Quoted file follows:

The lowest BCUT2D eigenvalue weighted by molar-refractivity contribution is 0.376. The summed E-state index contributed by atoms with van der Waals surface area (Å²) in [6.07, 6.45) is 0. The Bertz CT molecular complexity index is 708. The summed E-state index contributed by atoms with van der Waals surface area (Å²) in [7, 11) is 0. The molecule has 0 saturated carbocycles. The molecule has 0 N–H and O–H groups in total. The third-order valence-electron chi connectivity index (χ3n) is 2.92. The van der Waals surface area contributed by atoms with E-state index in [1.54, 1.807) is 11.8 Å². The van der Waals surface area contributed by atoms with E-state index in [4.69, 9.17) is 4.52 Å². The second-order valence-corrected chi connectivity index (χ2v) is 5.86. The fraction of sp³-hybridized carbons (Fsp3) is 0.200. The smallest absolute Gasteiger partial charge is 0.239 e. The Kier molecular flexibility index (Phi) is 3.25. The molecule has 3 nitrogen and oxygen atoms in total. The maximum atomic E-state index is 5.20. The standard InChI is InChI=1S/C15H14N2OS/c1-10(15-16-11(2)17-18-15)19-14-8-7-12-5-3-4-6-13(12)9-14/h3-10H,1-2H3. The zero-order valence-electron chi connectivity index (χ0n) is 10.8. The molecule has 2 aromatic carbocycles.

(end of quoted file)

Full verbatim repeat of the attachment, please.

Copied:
The lowest BCUT2D eigenvalue weighted by molar-refractivity contribution is 0.376. The summed E-state index contributed by atoms with van der Waals surface area (Å²) in [6.07, 6.45) is 0. The Bertz CT molecular complexity index is 708. The summed E-state index contributed by atoms with van der Waals surface area (Å²) in [7, 11) is 0. The molecule has 0 saturated carbocycles. The molecule has 0 N–H and O–H groups in total. The third-order valence-electron chi connectivity index (χ3n) is 2.92. The van der Waals surface area contributed by atoms with E-state index in [1.54, 1.807) is 11.8 Å². The van der Waals surface area contributed by atoms with E-state index in [4.69, 9.17) is 4.52 Å². The second-order valence-corrected chi connectivity index (χ2v) is 5.86. The fraction of sp³-hybridized carbons (Fsp3) is 0.200. The smallest absolute Gasteiger partial charge is 0.239 e. The Kier molecular flexibility index (Phi) is 3.25. The molecule has 3 nitrogen and oxygen atoms in total. The maximum atomic E-state index is 5.20. The standard InChI is InChI=1S/C15H14N2OS/c1-10(15-16-11(2)17-18-15)19-14-8-7-12-5-3-4-6-13(12)9-14/h3-10H,1-2H3. The zero-order valence-electron chi connectivity index (χ0n) is 10.8. The molecule has 2 aromatic carbocycles.